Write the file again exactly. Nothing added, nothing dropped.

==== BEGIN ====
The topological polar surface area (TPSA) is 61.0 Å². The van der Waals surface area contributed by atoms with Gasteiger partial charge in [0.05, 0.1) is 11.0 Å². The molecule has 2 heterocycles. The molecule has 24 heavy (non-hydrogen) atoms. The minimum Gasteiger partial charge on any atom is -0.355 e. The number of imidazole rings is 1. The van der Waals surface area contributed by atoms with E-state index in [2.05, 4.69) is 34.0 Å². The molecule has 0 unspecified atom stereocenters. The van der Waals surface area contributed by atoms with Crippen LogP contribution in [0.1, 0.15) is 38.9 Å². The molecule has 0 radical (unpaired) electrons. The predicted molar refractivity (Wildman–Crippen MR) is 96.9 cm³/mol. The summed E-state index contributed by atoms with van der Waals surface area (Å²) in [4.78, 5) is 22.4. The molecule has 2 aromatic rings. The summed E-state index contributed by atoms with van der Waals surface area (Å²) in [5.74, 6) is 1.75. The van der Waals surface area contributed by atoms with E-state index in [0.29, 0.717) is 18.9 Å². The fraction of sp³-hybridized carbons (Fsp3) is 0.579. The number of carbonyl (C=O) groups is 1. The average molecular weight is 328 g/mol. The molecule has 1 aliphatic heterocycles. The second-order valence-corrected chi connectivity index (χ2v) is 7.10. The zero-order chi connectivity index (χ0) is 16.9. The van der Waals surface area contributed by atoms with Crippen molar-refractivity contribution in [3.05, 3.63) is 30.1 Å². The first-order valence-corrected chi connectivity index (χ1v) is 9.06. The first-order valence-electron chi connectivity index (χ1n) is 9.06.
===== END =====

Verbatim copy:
The topological polar surface area (TPSA) is 61.0 Å². The van der Waals surface area contributed by atoms with Gasteiger partial charge in [0.05, 0.1) is 11.0 Å². The molecule has 2 heterocycles. The molecule has 24 heavy (non-hydrogen) atoms. The minimum Gasteiger partial charge on any atom is -0.355 e. The number of imidazole rings is 1. The van der Waals surface area contributed by atoms with E-state index in [2.05, 4.69) is 34.0 Å². The molecule has 0 unspecified atom stereocenters. The van der Waals surface area contributed by atoms with Crippen LogP contribution in [0.1, 0.15) is 38.9 Å². The molecule has 0 radical (unpaired) electrons. The predicted molar refractivity (Wildman–Crippen MR) is 96.9 cm³/mol. The summed E-state index contributed by atoms with van der Waals surface area (Å²) in [4.78, 5) is 22.4. The molecule has 2 aromatic rings. The summed E-state index contributed by atoms with van der Waals surface area (Å²) in [5.74, 6) is 1.75. The van der Waals surface area contributed by atoms with E-state index in [0.29, 0.717) is 18.9 Å². The fraction of sp³-hybridized carbons (Fsp3) is 0.579. The number of carbonyl (C=O) groups is 1. The average molecular weight is 328 g/mol. The molecule has 1 aliphatic heterocycles. The second-order valence-corrected chi connectivity index (χ2v) is 7.10. The zero-order chi connectivity index (χ0) is 16.9. The van der Waals surface area contributed by atoms with Crippen molar-refractivity contribution in [3.05, 3.63) is 30.1 Å². The first-order valence-corrected chi connectivity index (χ1v) is 9.06. The first-order valence-electron chi connectivity index (χ1n) is 9.06.